What Options Does Phillip Hammond have to ‘Do Something’ on the Green Belt? @SajidJavid @GavinBarwell

The Treasury always wants Planning Reform.

Given that so many ‘reforms’ – like build what you like where you like – outside the Green Belt resulted only in a modest uptick in housing completions the Treasury are always going to come back to the Green Belt.

If ‘regulatory restrictions’ on housebuilding are seen as the problem then the Green Belt is the biggest and most obvious one.

The Green Belt is hard to reform.  It is a national non statutory policy but locally defined – its boundary only changing through local plans.  Which means that although any government could abolish it in a single speech reform of the Green Belt is much much harder as reforms need to be implemented through local plans – which as we all know take forever.   It is particularly hard to force changes to local plans by unwilling authorities, unless you contrive a situation that pretty much forces local authorities to make tough choices for fear of worse consequences, as with the NPPF and ‘build what you like where you like’ (BWYLWYL).  But BWYLWYL never applied to the Green Belt, resulting in much less incentive to Green Belt authorities to review plans.  If you were to relax the rules on what is allowed on Green Belt – such as housing – it is tantamount to its abolition.

Abolition would be totemic.  The public, and Daily Telegraph Picture Editors, sadly and wrongly thinks every  field in England is Green Belt, and its abolition or crude relaxation would set off the Shires like nothing else.   It would be politically unwise to do so when you have a tiny majority.

Which is why it is unwise to charge full on at the Green Belt – it is a lot of potential political pain.

The Green Belt, one of the key tools of the post war planning settlement, has become a problem though.  It was designed to serve a purpose, to protect some areas from sprawl whilst diverting development elsewhere, to New Towns and Growth Areas beyond the Green Belt when dispersal was the policy and brownfield sites within cities when regeneration was the priority.  However with the falling away of regional planning the positive shaping function fell away and the negative stop development function became its only justification.   Either the Green Belt shapes and diverts development to better locations or it becomes a straight jacket.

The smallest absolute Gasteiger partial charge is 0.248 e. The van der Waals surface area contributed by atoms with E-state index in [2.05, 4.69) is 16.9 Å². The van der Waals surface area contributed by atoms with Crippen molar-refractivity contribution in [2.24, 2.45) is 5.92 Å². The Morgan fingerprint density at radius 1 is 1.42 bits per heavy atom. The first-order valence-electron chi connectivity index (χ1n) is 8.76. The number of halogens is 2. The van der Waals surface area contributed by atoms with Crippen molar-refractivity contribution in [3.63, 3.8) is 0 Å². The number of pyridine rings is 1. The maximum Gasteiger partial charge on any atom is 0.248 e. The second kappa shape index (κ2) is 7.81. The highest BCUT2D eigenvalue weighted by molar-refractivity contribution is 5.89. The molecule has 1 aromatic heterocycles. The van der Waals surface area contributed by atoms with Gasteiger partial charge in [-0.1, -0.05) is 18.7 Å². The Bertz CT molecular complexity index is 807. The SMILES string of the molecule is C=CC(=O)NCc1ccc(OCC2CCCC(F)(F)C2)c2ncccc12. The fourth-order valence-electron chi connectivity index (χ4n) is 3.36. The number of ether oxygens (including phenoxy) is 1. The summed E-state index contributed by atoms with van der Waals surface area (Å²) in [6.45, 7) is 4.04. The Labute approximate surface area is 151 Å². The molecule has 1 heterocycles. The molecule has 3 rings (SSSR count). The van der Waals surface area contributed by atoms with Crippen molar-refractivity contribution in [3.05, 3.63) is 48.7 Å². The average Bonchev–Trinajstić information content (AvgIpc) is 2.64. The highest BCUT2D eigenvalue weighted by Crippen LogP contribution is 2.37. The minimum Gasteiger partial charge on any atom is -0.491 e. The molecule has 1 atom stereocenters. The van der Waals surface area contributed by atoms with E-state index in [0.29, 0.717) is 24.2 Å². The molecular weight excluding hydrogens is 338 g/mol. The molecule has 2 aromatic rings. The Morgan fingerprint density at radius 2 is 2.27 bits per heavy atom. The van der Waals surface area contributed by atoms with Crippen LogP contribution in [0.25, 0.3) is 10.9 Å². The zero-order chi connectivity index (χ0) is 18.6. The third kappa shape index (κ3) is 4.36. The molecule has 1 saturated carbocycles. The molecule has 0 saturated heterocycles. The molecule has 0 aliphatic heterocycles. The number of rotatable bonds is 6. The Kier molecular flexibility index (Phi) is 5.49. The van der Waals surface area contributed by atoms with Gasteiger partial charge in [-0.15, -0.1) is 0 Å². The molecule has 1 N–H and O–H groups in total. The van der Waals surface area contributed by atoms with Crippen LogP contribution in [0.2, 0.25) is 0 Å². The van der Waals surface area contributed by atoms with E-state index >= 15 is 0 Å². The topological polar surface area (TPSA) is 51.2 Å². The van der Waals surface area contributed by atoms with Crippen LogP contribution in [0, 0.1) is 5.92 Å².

The Green Belts purpose was always ambiguous from its outset.  In the 1960s the MHLG produced a pamphlet extolling the virtues of the Green Belt in stopping beautiful land being developed, whilst at the same time National Policy has always stated that the condition and beauty of land was irrelevant to stopping sprawl.  Campaigning bodies estoll ‘our Green Belt’ for providing Public Access and acting as @green Lungs’ a dangerous tactic – is Green Belt with no public access and not currently near homes not ‘our Green Belt’ and somehow fair game?

So sweeping stroke of a pen national reform of the Green Belt would imply that the government is seeking to change the form of cities – a dangerous thing for the treasury to do without any research or strategy.  As they should know very large cities cost far more per capita to service with infrastructure as they expand and beyond a certain point the diseconomies of urban expansion cot the economy more than the boost provided by more housebuilding.

The Treasury should be aware of two other arguments against sweeping reform of the Green Belt. Firstly my own research has shown the amount of good developable land in the Metropolitan (london) Green Belt is far less than people think. So many sites are protected for Landscape reasons (AONB) have flood risk etc.  Whilst good sites served by infrastructure, trains stations etc. (even if the lines had capacity) are few and far between.   The gaps between towns on the London fringe are narrow.  Experience has shown that modest adjustments to the Green Belt here can be and have been carried out successfully without undermining the Green Belt, but there isn’t the space for very large scale development in most of the Green Belt which is needed to meet the national housing shortage.  It i of a scale from london Overspill and 40 years of underproviding housing that you need land for over 5 million houses over 20 years.  This require large areas for new cities, not thin slivers between Esher and Weybridge (for example).  The second argument is modest changes to the Green Belt is happening anyway through many local plan reviews, be patient and there will be just a few stubborn hold outs like South Oxfordshire.  Even areas like Coventry which withdrew its local plan following a change in political control eventually came back to reviewing its Green belt and designating 10%, on the high side nationally, 3-5% is typical in authorities reviewing Green Belt.  Except in the North West (where the largest scale of loss is proposed) te political blow back has been minimal.

Here is the crux of teh problem because Green belt is only a major problem in those few areas where there is little alternative to meeting strategic growth and housing need.  The likes of Tandridge, North of Oxford, East of Cambridge, St Albans, Hemel Hempstead.